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$33 million joint initiative between DDF and Aviv to build a prevention-oriented child well-being system that supports children and families within their communities
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$33 million joint initiative between DDF and Aviv to build a prevention-oriented child well-being system that supports children and families within their communities

The Doris Duke Foundation (DDF) launched Opportunities for Prevention & Transformation (Opt-in for Families), a new initiative that aims to transform our nation’s response to children at risk of abuse and neglect by helping jurisdictions build a prevention-oriented child well-being system that supports children and families within their communities.

Opt-in for Families, a three-year, $33 million initiative, seeks to demonstrate that actively connecting families at the earliest signal of need, to direct support for basic needs and coordinated support services using trusted community partners is a cost-effective, scalable way to prevent abuse and neglect and keep families together. The initiative is specifically focused on reaching families who currently fall between the cracks, i.e., those who get referred to Child Protective Services for well-being needs rather than safety concerns that do not warrant investigation of neglect or abuse – and who therefore often get no help at all.

“The child welfare system’s narrow focus on removal is a system design flaw that fails communities, fails many good intentioned caseworkers, and, most of all, fails the children and families who need support and compassion to succeed,” said Sam Gill, Doris Duke Foundation President and CEO. “This effort is intended to demonstrate the potential gains from redesigning a system to ask a new question: what do children and families need to thrive?”

Opt-in for Families will pilot in four sites – Washington, D.C., Kentucky, Oregon and South Carolina – selected for their commitment to and progress in developing new ways of supporting families. They will each receive approximately $9 million from a coalition of funders including the Doris Duke Foundation, the Duke Endowment and the Aviv Foundation for technical assistance and direct support for families.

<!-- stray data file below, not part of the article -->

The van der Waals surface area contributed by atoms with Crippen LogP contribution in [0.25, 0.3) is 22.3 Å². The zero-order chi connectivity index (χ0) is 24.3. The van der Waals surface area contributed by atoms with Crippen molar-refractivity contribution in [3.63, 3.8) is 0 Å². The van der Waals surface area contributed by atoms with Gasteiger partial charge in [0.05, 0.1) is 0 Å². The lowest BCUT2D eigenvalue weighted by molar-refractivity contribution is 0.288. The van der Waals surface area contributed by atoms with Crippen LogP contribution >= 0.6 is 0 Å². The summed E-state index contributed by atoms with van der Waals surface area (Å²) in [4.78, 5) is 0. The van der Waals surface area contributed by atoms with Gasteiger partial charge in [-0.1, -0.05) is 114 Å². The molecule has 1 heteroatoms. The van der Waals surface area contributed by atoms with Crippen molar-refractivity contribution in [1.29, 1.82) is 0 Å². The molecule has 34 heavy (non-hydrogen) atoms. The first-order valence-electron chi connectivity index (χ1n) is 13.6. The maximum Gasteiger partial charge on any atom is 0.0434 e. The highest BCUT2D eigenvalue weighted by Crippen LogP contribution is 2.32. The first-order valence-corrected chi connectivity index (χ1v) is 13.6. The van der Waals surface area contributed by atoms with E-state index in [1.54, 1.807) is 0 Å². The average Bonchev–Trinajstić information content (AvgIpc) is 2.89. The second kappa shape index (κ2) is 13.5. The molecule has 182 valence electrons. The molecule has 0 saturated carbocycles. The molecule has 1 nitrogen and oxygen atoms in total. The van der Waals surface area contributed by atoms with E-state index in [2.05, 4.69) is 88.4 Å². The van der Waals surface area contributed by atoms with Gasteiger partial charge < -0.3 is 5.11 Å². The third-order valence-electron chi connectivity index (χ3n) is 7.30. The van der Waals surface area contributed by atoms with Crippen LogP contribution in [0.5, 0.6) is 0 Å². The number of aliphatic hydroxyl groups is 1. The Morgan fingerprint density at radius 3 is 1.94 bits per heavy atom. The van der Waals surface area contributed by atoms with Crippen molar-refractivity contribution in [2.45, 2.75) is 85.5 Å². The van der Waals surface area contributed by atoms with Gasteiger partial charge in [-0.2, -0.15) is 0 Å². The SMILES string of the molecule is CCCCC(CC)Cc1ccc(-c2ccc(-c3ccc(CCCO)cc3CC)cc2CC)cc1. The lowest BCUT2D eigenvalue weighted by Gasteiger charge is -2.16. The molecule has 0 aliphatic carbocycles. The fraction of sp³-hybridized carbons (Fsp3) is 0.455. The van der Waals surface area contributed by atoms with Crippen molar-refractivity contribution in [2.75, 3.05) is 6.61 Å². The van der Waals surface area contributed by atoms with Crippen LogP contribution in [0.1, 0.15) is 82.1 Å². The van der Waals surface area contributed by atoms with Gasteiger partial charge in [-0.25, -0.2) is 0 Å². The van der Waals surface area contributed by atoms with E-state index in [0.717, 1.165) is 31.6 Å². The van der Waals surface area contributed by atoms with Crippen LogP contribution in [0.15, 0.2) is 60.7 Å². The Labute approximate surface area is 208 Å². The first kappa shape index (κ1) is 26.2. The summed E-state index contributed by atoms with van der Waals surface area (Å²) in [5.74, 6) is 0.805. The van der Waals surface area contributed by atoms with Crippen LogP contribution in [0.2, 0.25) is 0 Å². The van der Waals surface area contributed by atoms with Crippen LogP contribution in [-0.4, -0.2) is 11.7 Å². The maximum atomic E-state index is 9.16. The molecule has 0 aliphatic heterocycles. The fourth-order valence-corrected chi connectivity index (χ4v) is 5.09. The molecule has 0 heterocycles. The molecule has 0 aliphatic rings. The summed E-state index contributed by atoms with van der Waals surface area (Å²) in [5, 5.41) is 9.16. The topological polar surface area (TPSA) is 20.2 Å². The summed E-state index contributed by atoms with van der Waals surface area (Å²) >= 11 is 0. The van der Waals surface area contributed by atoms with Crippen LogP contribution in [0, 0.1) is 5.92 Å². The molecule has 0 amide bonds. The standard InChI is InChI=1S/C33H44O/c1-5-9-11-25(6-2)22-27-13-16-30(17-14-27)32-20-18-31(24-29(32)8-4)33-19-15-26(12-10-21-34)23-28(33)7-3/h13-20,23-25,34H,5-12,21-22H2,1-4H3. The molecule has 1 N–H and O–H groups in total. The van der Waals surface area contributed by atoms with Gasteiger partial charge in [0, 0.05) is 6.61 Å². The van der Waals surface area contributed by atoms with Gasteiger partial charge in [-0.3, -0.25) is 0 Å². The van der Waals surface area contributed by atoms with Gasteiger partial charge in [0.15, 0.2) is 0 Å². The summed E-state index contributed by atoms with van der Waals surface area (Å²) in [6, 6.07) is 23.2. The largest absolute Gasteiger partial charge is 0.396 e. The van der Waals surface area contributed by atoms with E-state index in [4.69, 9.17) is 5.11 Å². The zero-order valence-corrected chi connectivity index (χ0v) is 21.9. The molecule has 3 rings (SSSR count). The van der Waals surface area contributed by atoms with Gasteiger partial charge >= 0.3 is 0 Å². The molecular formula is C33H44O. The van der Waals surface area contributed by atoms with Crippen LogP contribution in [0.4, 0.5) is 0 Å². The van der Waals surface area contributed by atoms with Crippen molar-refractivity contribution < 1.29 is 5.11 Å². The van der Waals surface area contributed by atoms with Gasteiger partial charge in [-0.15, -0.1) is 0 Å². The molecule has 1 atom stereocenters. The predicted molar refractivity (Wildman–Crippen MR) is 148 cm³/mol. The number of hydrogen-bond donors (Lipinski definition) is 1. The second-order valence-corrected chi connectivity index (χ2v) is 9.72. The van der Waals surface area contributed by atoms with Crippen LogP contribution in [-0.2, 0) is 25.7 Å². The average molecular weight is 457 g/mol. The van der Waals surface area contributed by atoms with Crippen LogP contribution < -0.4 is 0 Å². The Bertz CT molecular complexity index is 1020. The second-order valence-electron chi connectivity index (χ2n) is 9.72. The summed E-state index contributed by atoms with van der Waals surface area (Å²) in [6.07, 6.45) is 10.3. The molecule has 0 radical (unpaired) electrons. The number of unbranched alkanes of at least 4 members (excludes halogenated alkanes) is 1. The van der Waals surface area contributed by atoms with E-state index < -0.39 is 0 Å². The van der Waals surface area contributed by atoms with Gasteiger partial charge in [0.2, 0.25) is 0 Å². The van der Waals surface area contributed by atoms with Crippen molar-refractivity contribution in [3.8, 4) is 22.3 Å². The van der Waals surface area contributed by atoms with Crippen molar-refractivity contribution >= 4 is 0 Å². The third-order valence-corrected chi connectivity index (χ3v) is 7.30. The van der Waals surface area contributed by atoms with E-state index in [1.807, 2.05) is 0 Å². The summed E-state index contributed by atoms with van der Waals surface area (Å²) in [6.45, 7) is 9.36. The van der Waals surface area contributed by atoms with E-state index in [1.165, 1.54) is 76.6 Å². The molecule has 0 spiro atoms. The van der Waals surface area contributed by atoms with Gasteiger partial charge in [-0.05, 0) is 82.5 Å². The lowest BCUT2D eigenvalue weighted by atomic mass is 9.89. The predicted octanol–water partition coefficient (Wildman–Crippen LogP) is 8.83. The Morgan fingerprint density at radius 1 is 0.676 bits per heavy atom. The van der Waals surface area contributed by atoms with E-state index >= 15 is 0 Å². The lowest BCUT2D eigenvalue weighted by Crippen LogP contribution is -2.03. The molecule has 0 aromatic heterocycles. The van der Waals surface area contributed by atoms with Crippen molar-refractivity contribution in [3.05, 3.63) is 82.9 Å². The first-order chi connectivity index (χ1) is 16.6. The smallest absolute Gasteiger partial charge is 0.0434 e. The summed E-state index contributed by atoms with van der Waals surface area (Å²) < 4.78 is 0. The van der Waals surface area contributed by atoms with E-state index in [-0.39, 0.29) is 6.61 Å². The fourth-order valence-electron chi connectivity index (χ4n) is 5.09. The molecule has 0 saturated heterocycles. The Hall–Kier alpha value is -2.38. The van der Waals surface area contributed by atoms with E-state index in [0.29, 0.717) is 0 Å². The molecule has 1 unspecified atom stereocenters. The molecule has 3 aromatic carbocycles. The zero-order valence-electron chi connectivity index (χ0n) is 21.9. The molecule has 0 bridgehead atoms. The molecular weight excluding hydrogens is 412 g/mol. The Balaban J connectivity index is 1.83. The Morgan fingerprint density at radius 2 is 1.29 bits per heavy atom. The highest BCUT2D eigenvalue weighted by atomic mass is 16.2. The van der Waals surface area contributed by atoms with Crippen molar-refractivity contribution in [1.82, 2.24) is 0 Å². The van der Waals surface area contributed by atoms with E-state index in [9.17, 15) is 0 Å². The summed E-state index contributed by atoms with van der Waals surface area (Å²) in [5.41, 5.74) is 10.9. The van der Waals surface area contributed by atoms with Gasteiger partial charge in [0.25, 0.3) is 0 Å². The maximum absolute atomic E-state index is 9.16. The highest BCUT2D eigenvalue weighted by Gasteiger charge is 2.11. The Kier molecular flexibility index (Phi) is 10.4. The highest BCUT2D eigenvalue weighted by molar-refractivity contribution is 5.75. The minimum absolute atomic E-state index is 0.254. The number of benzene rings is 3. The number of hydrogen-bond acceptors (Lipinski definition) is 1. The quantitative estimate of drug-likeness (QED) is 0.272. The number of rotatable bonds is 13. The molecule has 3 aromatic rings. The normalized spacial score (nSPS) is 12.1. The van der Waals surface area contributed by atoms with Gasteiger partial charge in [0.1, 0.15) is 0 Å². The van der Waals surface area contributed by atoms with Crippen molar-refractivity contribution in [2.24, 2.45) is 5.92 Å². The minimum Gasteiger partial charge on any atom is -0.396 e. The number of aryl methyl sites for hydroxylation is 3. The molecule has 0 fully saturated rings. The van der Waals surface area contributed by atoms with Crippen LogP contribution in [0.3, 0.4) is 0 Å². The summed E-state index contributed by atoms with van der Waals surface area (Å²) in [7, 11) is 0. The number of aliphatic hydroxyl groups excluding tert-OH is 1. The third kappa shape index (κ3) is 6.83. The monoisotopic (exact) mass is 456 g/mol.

In 2018 Congress passed the Family First Prevention Services Act, creating a new federal entitlement for prevention services, but states have underutilized this funding stream to support families early at the first sign of need: the vast majority of federal and state funding continues to support the old system. The Doris Duke Foundation is committed to showing the impact of early intervention and a path for nationwide change.

“I authored the Family First Prevention Services Act because I believed wholeheartedly the child welfare system needed to be reformed to prioritize keeping families together,” said Senate Finance Committee Chair Ron Wyden, D-OR, lead author of the legislation. “More than five years have passed since Family First was signed into law, and there’s still work to do to fully realize its goals. Such transformational reform takes time and innovative thinking, which is why I’m eager to see the impacts of Opt-In for Families’ investments in Oregon and nationwide.”